With rising confidence in the U.S. economy, many organizations plan to strengthen their ranks this year by hiring new employees and rewarding valuable staff with salary increases, according to an article on the Accounting Today website. Each new employee means new paperwork, including expense reports, so it’s imperative to take a look at how your organization handles tracking business expenses.
In a survey of 1,259 comptrollers and CFOs, 40 percent say their company plans to increase staff, which reflects growing optimism about the economy. The 2013 Spring CFO Survey, by Grant Thornton, also shows that 65 percent of respondents expect the average employee salary to increase over the next year, while the total cost of benefits remains unchanged.
This surge of employees could push an inefficient or manual expense report system to the breaking point, and make a company vulnerable to expense abuse and fraud. These problems are very real for organizations that are hampered by manual data entry and inefficient processes. These issues make it very difficult to enforce corporate travel policies. That characterizes 39 percent of those companies surveyed in 2012 by PayStream Advisors.
Tracking business expenses manually is far less efficient than a fully automated expense management system, and costs more than twice as much. Processing an expense report manually costs an average of $21.41 compared to $8.50 per report with an automated system, according to PayStream Advisors. This disparity in cost will become more apparent as companies grow, with larger numbers of employees and expense reports to manage.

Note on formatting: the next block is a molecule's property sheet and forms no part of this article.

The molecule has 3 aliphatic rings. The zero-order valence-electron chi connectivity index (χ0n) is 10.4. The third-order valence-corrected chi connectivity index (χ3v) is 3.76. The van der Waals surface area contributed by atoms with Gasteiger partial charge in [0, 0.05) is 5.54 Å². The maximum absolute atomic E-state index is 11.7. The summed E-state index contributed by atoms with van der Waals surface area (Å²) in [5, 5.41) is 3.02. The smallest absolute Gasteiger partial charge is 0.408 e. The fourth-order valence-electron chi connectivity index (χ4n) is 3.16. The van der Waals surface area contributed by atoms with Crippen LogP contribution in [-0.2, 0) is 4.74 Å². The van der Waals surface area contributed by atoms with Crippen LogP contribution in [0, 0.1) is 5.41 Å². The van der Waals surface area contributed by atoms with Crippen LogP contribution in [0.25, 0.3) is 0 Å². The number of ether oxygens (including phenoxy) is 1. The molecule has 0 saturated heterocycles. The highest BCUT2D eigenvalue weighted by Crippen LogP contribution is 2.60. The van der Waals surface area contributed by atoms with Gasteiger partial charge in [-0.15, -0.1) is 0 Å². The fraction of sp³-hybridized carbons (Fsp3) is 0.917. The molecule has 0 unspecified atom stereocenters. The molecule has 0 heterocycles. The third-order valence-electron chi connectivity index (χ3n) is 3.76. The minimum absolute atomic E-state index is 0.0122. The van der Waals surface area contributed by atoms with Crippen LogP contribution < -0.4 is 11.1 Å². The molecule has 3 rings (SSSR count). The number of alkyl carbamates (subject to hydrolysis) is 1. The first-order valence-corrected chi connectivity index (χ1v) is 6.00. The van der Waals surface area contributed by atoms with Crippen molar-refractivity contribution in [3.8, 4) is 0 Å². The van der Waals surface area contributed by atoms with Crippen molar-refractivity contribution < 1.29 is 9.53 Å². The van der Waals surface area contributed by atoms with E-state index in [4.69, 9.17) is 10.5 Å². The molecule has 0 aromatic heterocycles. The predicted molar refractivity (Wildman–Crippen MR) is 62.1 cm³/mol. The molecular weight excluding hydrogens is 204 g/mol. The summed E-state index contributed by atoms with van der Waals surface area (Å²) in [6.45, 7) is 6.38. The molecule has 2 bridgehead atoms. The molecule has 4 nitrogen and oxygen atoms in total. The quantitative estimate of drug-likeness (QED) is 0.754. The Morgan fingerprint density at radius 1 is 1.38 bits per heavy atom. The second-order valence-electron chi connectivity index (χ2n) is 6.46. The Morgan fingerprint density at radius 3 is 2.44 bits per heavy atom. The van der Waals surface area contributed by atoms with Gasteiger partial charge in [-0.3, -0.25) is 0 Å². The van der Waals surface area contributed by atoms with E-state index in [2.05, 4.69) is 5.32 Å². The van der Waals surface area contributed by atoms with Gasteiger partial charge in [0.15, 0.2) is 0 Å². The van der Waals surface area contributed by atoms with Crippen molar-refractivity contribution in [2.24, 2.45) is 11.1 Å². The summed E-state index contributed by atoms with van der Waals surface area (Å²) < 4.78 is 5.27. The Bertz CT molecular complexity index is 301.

For companies that currently struggle to enforce travel policies, more employees will also mean more missed savings opportunities due to a lack of visibility into spending and additional unforeseen risks, such as a lack of regulatory compliance and exposure to expense reimbursement fraud.
These are more reasons why a growing company should consider adopting a fully automated expense policy. Automated expense report software can make business expense tracking more streamlined, cost-effective and transparent. Thanks to better access to facts and data, managers may be able to negotiate more cost-effective travel arrangements, spot errors or malicious fraud earlier, issue better rules and spending guidelines, and identify opportunities for preferred vendor relationships.
We’d like to hear about your experiences. How do you think an influx of new employees affects an inefficient or manual expense management system? What additional tips would you offer for organizations that anticipate a larger staff over the next year?
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